Emirates says its ENTIRE FLEET of A380s and Boeing 777s will be back in the skies by the end of 2021 thanks to a boost in travel confidence from the vaccine rollout
- Emirates is currently flying 17 of its 115 A380s and 137 of its 160 777s
- Last week, Emirates was flying to 120 places, compared to 157 pre-pandemic
- The airline expects to return to profitability in the year ending March 31, 2023
Emirates expects its full fleet of Airbus A380s and Boeing 777s to be in use by the end of the year as the rollout of coronavirus vaccines renews confidence in travel.
Several countries have started or announced programs to inoculate residents, with some believing they can vaccinate a majority of their population this year.
Emirates President Tim Clark has repeatedly said a vaccination program would be vital to any recovery for the travel industry, which saw demand collapse in 2020.
Emirates expects its full fleet of Airbus A380s (pictured) and Boeing 777s to be in use by the end of the year as the rollout of coronavirus vaccines renews confidence in travel
The 71-year-old Clark, who has delayed his retirement to tackle the crisis, said on Wednesday he did not think a recent wave of new infections and restrictions in some countries would further impede the recovery.
‘I think we always anticipated a bumpy patch,’ he told Reuters in an interview.
‘Once the pandemic is over and the global inoculation program has kicked in at pace, then I see the restoration and a recapture of activity curves in all aspects of the global economy at pace, probably in the middle to back end of this year.’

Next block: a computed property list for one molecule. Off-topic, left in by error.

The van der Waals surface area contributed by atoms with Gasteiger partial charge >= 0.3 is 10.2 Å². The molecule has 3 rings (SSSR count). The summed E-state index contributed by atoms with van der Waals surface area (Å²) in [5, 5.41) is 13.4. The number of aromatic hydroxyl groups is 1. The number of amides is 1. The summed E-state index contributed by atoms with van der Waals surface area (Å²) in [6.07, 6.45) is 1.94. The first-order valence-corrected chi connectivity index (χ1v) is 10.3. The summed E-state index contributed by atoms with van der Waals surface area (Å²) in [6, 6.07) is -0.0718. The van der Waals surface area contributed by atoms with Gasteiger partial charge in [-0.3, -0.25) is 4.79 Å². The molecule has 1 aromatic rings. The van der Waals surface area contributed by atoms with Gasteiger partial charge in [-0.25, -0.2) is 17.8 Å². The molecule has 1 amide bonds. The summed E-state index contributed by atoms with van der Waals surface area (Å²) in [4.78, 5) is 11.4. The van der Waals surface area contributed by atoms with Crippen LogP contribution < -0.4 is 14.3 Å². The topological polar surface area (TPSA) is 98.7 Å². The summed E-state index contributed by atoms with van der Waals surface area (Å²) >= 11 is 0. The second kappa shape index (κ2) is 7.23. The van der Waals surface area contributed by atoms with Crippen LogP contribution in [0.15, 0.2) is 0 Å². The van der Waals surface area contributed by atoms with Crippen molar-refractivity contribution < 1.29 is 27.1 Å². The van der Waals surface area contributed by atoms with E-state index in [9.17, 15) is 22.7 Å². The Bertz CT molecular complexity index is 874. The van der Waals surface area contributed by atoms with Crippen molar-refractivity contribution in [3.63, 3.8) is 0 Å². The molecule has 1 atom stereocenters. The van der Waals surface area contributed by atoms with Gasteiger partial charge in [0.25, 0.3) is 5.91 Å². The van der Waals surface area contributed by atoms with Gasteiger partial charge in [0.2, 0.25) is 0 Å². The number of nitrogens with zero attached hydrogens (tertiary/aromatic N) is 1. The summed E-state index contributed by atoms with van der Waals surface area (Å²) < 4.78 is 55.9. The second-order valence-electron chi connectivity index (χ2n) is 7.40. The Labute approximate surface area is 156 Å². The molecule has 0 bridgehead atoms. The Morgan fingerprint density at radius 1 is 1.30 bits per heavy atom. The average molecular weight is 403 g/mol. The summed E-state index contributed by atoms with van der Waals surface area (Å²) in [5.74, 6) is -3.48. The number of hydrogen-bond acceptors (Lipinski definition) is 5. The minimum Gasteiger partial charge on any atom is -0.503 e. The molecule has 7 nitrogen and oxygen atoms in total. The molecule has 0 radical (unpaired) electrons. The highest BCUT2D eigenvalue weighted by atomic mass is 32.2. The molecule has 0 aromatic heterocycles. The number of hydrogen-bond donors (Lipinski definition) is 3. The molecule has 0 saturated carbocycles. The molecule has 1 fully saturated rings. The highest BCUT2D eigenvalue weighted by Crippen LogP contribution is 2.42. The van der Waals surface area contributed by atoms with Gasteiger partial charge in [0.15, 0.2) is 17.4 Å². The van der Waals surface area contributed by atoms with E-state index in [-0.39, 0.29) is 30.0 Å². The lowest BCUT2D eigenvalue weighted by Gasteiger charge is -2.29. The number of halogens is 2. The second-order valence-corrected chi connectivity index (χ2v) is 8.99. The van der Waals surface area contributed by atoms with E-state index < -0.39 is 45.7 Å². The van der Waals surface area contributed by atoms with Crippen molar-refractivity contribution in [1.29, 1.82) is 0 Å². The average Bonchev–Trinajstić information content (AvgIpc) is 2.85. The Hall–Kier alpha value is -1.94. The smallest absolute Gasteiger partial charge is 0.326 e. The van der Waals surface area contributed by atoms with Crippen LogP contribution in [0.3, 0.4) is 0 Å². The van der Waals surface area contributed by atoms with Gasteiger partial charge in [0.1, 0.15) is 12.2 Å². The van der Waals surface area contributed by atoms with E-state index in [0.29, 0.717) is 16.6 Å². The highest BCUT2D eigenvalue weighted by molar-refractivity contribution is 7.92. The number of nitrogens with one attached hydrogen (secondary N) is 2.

Clark, a respected industry veteran, has throughout the crisis been more bullish about a rebound than many of his peers.
Dubai-based Emirates is currently flying 17 of its 115 A380s and 137 of its 160 777s, with some passenger jets operating as cargo planes.
Emirates is currently flying 17 of its 115 A380s and 137 of its 160 777s
A first-class seat in an Emirates A380. This image was taken in 2017
Last week, Emirates was flying to about 120 destinations, compared to 157 before the pandemic.
‘We’re in a good place with the fleet that we have, albeit not as highly utilised as it was prior to the pandemic, to start operating again as soon as the doors open with regards to accessibility to the markets,’ Clark said.
Emirates, which reported a $3.4billion (£2.4billion) half-year loss and received $2billion (£1.46billion) from the Dubai government to help it through the crisis, will report a full-year loss for the year ending March 31, he said.
The airline is expected to return to profitability in the year ending March 31, 2023, and as it stands does not need any more financial assistance from the government, Clark said.
Meanwhile, holiday firms are reporting an explosion in ‘grey pound’ bookings from Easter onwards as Britain’s millions of over-50s plan multiple breaks away because of ‘vaccine confidence’ and the likely scrapping of travel restrictions.
Tui, the UK’s biggest package holiday company, said today that more than half of online bookings this week to places such as Greece and Spain has been in that age group and many want a fortnight away instead of the usual seven nights.
Coach group National Express, whose customers are almost all over-65, has seen a 185 per cent increase in bookings for Spring and Summer 2021 compared to figures for 2020, with the Cotswolds, Isle of Wight, York and the Lake District the most popular destinations.
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